Taal Volcano tallied around 175 volcanic earthquakes over 24 hours, the state seismology bureau said Saturday. In an advisory issued at 8 a.m., Phivolcs said the activity around the main crater “consisted of moderate emission of steam-laden plumes from fumarolic vents that rose 80 to 100 meters high.” On top of the 125 volcanic earthquakes, it also recorded 131 volcanic tremors around the Batangas volcano, lasting between 1 and 15 minutes. Phivolcs had said it recorded 252 volcanic earthquakes within 24 hours in Taal in a March 15 advisory. With the earthquakes and tremors felt, Taal stands at Alert Level 2, which signifies increased unrest. Under the said alert level, sudden steam-driven or phreatic explosions, volcanic earthquakes, minor ashfall, and expulsions, and lethal accumulations of volcanic gas may occur and threaten areas within the Taal Volcano island. Phivolcs in the bulletin recommended anew that entries into some areas such as the Taal Volcano Island, Taal's Permanent Danger Zone, and the vicinities of the main crater and Daang Kastila fissure "must remain strictly prohibited." Local government officials were also advised to "continuously assess and strengthen the preparedness" of barangays previously evacuated around Taal lake in case of "renewed unrest." Pilots were also advised to avoid flying near the volcano to avoid potential hazards from sudden explosions and wind-remobilized ash. Phivolcs also said it was "closely monitoring" volcanic activity around Taal, with significant developments to be "immediately" communicated. In February, authorities evacuated residents of the island where the Taal volcano is located. Taal's eruption in January last year displaced some 350,000 people and brought ash fall around Batangas and surrounding areas, including Metro Manila.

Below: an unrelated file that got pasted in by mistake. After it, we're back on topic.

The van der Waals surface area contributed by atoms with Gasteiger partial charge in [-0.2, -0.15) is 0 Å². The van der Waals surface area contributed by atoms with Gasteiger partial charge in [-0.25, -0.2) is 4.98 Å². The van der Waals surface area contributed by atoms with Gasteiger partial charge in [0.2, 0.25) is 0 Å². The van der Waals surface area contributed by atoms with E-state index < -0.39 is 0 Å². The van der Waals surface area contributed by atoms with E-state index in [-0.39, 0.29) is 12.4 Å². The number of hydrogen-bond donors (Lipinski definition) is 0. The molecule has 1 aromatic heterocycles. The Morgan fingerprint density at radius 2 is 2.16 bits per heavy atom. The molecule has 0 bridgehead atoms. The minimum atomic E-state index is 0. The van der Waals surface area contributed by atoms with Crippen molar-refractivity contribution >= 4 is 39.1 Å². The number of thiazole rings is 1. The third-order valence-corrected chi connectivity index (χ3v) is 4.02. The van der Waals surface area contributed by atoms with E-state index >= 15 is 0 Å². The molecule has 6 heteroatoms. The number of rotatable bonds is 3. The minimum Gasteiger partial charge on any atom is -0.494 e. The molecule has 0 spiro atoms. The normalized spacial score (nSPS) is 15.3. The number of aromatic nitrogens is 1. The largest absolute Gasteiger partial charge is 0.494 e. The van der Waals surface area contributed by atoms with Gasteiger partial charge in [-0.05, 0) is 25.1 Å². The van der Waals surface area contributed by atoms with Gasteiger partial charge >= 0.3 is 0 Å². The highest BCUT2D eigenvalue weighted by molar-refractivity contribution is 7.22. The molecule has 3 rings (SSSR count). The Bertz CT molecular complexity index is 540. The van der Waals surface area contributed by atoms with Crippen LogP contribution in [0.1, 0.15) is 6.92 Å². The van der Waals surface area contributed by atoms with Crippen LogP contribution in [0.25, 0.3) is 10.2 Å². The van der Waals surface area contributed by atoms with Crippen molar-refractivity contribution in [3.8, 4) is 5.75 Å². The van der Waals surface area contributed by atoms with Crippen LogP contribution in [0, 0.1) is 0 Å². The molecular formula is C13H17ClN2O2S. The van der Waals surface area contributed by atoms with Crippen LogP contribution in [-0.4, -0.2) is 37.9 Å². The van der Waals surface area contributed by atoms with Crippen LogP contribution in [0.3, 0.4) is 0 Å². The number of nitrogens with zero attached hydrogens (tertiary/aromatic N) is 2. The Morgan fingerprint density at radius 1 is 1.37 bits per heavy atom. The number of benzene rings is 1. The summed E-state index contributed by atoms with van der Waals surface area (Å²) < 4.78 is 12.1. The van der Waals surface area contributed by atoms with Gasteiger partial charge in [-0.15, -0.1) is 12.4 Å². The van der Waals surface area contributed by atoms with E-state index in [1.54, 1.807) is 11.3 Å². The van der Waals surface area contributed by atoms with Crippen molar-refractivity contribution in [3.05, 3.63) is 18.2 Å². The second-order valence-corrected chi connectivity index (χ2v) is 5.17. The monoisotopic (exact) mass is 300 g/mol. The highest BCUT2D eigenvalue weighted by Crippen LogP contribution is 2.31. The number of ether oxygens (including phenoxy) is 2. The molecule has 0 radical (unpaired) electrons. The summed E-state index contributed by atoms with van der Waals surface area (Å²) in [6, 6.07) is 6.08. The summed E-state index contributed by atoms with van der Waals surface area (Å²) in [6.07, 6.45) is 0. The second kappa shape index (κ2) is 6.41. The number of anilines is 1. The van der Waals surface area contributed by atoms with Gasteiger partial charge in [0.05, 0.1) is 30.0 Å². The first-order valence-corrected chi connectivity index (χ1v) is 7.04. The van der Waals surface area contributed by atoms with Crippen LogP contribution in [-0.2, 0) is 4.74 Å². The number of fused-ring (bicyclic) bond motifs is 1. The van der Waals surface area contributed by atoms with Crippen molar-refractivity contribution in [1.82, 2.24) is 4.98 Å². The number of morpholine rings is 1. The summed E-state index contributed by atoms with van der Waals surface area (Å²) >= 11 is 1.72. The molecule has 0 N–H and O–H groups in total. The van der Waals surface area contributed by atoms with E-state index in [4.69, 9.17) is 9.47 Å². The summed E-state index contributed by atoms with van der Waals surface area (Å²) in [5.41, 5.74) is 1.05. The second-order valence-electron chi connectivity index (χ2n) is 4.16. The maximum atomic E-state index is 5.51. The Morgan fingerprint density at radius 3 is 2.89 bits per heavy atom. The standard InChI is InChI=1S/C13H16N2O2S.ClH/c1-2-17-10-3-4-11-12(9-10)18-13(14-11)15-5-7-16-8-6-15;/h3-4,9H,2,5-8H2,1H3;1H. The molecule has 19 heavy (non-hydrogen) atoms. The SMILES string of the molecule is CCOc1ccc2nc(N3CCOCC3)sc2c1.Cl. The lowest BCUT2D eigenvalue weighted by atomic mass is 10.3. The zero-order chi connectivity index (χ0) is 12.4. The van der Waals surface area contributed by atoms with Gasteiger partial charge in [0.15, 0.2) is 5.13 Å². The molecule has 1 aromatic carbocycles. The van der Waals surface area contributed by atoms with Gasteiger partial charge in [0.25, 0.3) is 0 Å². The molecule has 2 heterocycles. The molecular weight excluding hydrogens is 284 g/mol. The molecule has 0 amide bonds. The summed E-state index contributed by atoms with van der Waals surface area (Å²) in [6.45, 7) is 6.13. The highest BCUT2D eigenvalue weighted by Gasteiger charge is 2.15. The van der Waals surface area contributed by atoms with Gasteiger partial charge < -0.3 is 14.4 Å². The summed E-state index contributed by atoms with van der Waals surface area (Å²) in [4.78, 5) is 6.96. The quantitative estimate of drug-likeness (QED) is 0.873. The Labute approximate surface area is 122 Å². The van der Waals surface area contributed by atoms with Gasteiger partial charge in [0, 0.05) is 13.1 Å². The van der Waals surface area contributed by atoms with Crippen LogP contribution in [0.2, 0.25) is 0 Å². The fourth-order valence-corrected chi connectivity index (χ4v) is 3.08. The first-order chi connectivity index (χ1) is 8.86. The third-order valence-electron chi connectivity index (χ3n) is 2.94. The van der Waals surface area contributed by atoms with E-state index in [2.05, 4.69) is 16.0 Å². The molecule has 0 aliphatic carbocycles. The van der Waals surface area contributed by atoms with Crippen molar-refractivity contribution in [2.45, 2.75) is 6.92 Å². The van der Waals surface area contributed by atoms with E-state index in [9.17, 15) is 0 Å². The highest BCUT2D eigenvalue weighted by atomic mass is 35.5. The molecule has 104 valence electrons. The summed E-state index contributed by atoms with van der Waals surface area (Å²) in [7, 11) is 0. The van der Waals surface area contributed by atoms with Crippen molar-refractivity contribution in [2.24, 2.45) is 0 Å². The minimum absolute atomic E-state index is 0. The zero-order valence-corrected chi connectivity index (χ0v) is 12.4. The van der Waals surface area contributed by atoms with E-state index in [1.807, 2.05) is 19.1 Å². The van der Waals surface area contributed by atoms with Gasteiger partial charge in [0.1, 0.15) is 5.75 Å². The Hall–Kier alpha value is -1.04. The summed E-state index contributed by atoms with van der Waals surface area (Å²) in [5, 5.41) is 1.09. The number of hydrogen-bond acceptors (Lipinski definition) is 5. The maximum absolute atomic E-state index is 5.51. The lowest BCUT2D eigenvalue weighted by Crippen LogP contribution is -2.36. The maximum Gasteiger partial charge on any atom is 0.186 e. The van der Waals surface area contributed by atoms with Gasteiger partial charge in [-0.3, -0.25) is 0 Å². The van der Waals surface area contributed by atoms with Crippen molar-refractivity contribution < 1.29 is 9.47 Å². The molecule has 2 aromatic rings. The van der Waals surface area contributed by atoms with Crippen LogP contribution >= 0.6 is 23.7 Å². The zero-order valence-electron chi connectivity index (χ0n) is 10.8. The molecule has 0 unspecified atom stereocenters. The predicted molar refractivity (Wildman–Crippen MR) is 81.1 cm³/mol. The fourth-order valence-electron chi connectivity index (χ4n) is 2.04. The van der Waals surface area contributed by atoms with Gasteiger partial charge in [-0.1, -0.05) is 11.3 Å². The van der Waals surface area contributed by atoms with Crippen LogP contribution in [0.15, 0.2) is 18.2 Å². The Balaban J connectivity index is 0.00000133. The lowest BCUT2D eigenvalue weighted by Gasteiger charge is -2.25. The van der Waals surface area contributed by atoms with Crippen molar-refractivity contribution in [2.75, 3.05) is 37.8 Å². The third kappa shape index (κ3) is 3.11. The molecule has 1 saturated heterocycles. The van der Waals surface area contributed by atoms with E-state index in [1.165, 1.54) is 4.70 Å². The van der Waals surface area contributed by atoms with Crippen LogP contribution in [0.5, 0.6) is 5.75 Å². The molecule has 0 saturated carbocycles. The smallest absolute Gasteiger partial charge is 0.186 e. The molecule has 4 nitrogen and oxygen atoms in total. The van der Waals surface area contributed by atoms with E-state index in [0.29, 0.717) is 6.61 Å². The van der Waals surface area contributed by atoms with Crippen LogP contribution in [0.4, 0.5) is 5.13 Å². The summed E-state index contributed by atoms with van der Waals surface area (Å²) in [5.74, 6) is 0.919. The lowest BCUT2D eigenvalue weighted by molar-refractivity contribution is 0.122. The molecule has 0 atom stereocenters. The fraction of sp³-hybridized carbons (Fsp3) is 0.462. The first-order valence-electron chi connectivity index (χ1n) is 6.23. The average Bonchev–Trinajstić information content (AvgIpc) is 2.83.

Based on Phivolcs’ volcano bulletin, the earthquakes include 34 episodes of volcanic tremors, which lasted between one minute and eight minutes, and one hybrid event. Phivolcs also observed “weak” emission of steam-laden plumes rising 5 meters. Moreover, it measured a significant sulfur dioxide emission that averaged 1,216 tonnes/day last March 15, while temperature highs of 71.8 degrees Celsius and pH of 1.59 were measured from the main crater last March 4 and Feb. 11, respectively. Ground deformation parameters also indicated a “very slow and steady inflation and expansion of the Taal region since after the January 2020 eruption.” “These parameters may indicate increased magmatic activity at shallow depths beneath the edifice,” Phivolcs said. Considering these observations, Phivolcs said Taal Volcano remains under alert level 2 due to “increased unrest.” Its alert level was raised from 1 to 2 on March 9, 2021. The possibility of sudden steam-driven or phreatic explosions, volcanic earthquakes, minor ashfall, and lethal accumulations or expulsions of volcanic gas can occur and threaten areas within the Taal Volcano island, it warned. Phivolcs asked for the public to prevent from entering the volcano island, which is a permanent danger zone, especially the vicinities of the main crater and Daang Kastila fissure. Local government units were advised to continuously assess and strengthen the preparedness of previously evacuated barangays around Taal Lake in case of renewed unrest. Civil aviation authorities were also asked to advise pilots to avoid flying close to the volcano as airborne ash and ballistic fragments from sudden explosions and wind-remobilized ash may pose hazards to aircraft.